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Home » Officer Columns » Waddaya mean, “It’s just the way things are!?”


Waddaya mean, “It’s just the way things are!?”

  -  AFM International Secretary-Treasurer

I recently watched the documentary, Power, which describes the evolution of policing on our continent. Being American-centric in nature, it maps out policing in the US over the decades and centuries—from its original purpose of re-capturing escaped enslaved people, to Reconstruction where police violently enforced laws suppressing social and economic advancement of the formerly enslaved, through the industrialization era where public and private police forces violently crushed strikes, on to the 1960s and 70s where the police and national guard were called out to subdue marches for civil rights and against the Vietnam war, often with deadly force, and finally to the present day’s violent suppression of demonstrations for First Nations treaty rights, and protests following the murders of George Floyd and Michael Brown at the hands of the police.

In each instance, this kind of policing was wrapped in the cloak of “public safety,” but by and large—by my observation, anyway—it was actually the public whose safety was threatened at the hands of law enforcement. Indeed, today’s American police forces are draped with surplus military killing equipment, left over from the US’s various ill-considered forays into world policing. It’s not just the US, virtually every country’s modern police agency is now sufficiently equipped to kill its citizens many times over. It doesn’t make sense, and yet, as a society, we seem to accept those circumstances as normal. It’s part of the frog-in-the-slowly-heating-pot syndrome.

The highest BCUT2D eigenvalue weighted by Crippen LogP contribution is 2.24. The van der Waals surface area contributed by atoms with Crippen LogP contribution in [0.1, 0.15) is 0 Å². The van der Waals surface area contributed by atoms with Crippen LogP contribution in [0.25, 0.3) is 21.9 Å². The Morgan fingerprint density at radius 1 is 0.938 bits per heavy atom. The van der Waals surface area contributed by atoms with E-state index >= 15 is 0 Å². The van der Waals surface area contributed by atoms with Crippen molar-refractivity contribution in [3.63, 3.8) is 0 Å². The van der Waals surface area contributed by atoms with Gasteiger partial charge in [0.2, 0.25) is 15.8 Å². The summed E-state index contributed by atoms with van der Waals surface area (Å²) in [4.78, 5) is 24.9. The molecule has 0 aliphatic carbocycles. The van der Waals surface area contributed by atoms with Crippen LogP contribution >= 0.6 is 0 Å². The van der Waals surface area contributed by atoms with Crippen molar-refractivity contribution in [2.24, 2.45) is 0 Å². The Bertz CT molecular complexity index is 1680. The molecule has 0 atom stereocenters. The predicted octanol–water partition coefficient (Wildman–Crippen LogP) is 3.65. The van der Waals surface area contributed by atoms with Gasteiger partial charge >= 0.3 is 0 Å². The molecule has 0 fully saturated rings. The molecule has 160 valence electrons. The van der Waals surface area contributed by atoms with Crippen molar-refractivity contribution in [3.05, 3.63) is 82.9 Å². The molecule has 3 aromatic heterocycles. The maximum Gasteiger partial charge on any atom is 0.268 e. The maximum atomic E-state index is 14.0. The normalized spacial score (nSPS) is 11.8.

What’s behind it all? Possession of property and retention of power. The more the people demand their rights to a decent life—whether it be economic, social, environmental or cultural—the more the aggregators of property and power will work to ensure that they don’t get it (usually under the cover of “new laws”), because each demand constitutes a direct threat to the aggregators’ accumulation of property and power. Even tree huggers are considered felons these days! The rights embedded in our national constitutions—such as they are—are as fragile as the next session of Congress or Parliament. Yet our collective awareness of that fragility seems very dim, indeed. Sufficiently numbed and isolated by the pernicious algorithms of the internet worming their way into our brains, we often look away with a somewhat resigned that “It’s just the way things are” attitude. 

That sounds a bit like how we view our work in the music industry. In the symphonic world, a musician can win a hard-fought audition, and yet the union contract says they can be dismissed at any time during their probationary period, essentially without recourse. Is that right? “Waddaya mean? It’s just the way things are.” A band is lined up to play a gig in a venue, but only if the band has liability insurance to protect the club from patrons’ lawsuits. Is that right? “Waddaya mean? It’s just the way things are.” Or that same venue “agrees” to “let” the band play there, but the band has to sell its own tickets—no risk to the venue. Is that right? “Waddaya mean? It’s just the way things are.” A musician making a living playing a bunch of gigs here and there and on the road has no access to employer-paid health care or a guaranteed retirement income. “Waddaya mean? It’s just the way things are.”

Nothing is “just the way things are” without our tacit agreement to let it be so. “It’s just the way things are” are code words to convince us that this power imbalance between us and the aggregators of property and power is good for us. I, for one, can’t accept that status quo. “I, for one” doesn’t count for much, however. But “we, for all” counts for a whole lot!







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